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Curr Top Dev Biol. 2007;79:1-36.

The development of synovial joints.

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  • 1Cardiff School of Biosciences, Cardiff University, Cardiff CF103US, Wales, United Kingdom.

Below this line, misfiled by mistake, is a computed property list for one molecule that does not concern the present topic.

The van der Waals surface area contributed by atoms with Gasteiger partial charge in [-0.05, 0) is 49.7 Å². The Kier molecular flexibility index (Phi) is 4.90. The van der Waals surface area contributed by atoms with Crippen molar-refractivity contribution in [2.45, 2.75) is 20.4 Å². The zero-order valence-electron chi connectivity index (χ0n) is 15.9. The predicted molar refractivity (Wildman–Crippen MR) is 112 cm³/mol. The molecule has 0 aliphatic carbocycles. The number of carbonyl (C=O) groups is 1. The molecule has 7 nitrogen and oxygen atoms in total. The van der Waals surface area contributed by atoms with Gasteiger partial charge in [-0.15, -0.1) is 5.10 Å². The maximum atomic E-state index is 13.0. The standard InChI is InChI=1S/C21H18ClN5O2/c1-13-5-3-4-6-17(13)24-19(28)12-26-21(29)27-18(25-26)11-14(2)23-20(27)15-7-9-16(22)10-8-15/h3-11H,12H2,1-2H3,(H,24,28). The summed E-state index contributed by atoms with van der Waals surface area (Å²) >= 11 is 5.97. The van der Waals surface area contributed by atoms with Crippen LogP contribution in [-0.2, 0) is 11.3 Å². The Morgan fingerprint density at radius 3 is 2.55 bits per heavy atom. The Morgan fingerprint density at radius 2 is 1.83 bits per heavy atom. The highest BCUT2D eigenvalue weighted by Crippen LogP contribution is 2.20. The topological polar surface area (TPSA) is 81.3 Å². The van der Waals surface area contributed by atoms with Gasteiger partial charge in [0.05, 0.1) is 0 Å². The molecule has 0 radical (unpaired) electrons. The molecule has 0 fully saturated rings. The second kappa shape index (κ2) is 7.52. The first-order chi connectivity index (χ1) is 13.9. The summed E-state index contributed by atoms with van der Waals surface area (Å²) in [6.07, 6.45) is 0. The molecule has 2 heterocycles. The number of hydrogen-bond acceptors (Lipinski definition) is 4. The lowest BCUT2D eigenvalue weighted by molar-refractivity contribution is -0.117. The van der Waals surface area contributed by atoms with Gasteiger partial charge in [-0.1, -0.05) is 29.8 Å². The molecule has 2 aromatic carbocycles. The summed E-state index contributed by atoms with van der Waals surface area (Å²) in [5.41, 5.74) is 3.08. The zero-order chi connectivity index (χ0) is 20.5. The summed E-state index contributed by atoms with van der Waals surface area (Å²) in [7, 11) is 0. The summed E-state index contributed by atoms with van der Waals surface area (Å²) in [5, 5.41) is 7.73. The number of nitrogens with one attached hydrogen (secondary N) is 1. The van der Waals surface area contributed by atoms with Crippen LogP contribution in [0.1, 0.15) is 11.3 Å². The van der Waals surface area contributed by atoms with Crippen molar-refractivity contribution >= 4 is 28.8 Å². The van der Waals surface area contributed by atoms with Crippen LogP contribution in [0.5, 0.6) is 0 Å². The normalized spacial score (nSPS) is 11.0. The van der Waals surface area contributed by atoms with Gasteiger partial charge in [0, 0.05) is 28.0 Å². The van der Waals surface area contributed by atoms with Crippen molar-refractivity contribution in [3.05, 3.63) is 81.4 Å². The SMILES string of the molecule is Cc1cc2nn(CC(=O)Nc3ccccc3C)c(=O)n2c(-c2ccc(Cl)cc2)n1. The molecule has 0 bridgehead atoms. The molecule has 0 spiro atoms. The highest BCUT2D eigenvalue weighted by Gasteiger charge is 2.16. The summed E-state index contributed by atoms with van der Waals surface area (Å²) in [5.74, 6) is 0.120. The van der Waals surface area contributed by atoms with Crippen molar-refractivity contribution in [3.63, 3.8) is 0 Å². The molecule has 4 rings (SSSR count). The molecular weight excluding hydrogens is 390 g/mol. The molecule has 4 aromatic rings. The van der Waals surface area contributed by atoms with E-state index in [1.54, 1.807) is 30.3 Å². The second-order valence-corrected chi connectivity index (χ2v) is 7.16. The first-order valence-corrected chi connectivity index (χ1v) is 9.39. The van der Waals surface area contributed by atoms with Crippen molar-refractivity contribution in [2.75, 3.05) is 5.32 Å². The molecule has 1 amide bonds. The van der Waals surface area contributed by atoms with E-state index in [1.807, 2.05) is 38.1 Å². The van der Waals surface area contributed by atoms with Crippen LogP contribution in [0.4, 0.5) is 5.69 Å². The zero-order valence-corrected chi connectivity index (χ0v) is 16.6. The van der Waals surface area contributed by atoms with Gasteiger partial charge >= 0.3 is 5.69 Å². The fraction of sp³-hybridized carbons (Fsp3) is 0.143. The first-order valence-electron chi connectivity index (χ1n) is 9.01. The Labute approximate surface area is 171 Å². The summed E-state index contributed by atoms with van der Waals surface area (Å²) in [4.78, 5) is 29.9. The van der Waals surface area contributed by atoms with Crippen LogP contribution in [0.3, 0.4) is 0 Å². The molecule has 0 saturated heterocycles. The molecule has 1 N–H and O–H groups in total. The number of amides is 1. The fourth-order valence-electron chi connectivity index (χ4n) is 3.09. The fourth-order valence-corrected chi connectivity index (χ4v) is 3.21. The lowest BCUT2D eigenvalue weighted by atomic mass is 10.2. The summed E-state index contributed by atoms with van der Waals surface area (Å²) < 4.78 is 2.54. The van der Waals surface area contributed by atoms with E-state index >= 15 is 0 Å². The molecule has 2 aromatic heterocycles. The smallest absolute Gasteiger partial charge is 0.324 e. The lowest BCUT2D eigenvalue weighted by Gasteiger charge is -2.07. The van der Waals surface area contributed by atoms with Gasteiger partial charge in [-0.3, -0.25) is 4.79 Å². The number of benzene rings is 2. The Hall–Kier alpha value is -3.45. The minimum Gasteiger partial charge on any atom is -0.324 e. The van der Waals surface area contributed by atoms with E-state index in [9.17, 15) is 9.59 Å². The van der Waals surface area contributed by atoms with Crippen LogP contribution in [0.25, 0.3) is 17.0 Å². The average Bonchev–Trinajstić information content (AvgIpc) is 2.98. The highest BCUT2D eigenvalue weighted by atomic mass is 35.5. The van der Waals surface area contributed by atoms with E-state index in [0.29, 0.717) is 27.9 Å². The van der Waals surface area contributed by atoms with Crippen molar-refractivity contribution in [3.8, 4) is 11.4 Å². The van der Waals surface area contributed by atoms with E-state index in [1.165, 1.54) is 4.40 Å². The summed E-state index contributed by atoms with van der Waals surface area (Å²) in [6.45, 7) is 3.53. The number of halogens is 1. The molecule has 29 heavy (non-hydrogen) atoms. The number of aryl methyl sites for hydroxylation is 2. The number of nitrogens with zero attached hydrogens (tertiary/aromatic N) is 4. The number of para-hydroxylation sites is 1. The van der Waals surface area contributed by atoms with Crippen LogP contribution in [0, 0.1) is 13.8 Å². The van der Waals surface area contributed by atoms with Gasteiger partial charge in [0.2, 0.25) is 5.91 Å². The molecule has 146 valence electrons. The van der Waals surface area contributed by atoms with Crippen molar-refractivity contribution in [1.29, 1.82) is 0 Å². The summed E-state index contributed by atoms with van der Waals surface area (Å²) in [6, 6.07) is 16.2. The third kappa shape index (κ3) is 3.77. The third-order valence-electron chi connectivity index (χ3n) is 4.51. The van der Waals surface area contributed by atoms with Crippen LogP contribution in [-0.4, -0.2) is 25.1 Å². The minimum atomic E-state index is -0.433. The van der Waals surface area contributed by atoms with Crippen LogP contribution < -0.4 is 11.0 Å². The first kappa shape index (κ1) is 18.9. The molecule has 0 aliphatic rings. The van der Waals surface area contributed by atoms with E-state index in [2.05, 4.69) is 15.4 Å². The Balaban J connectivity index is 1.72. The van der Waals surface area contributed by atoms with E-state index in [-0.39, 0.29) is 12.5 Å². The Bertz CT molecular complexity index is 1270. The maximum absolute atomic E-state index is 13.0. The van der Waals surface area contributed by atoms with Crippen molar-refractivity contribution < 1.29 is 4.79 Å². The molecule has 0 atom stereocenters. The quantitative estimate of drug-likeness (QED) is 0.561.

During vertebrate evolution, successful adaptation of animal limbs to a variety of ecological niches depended largely on the formation and positioning of synovial joints. The function of a joint is to allow smooth articulation between opposing skeletal elements and to transmit biomechanical loads through the structure, and this is achieved through covering the ends of bones with articular cartilage, lubricating the joint with synovial fluid, using ligaments to bind the skeletal elements together, and encapsulating the joint in a protective fibrous layer of tissue. The diversity of limb generation has been proposed to occur through sequential branching and segmentation of precartilaginous skeletal elements along the proximodistal axis of the limb. The position of future joints is first delimited by areas of higher cell density called interzones initially through an as yet unidentified inductive signal, subsequently specification of these regions is controlled hierarchically by wnt14 and gdf5, respectively. Joint-forming cell fate although specified is not fixed, and joints will fuse if growth factor signaling is perturbed. Cavitation, the separation of the two opposing skeletal elements, and joint morphogenesis, the process whereby the joint cells organize and mature to establish a functional interlocking and reciprocally shaped joint, are slowly being unraveled through studying the plethora of molecules that make up the unique extracellular matrix of the forming structure. The joint lining tissue, articular cartilage, is avascular, and this limits its reparative capacity such that arthritis and associated joint pathologies are the single largest cause of disability in the adult population. Recent discoveries of adult stem cells and more specifically the isolation of chondroprogenitor cells from articular cartilage are extending available therapeutic options, though only with a more complete understanding of synovial joint development can such options have greater chances of success.

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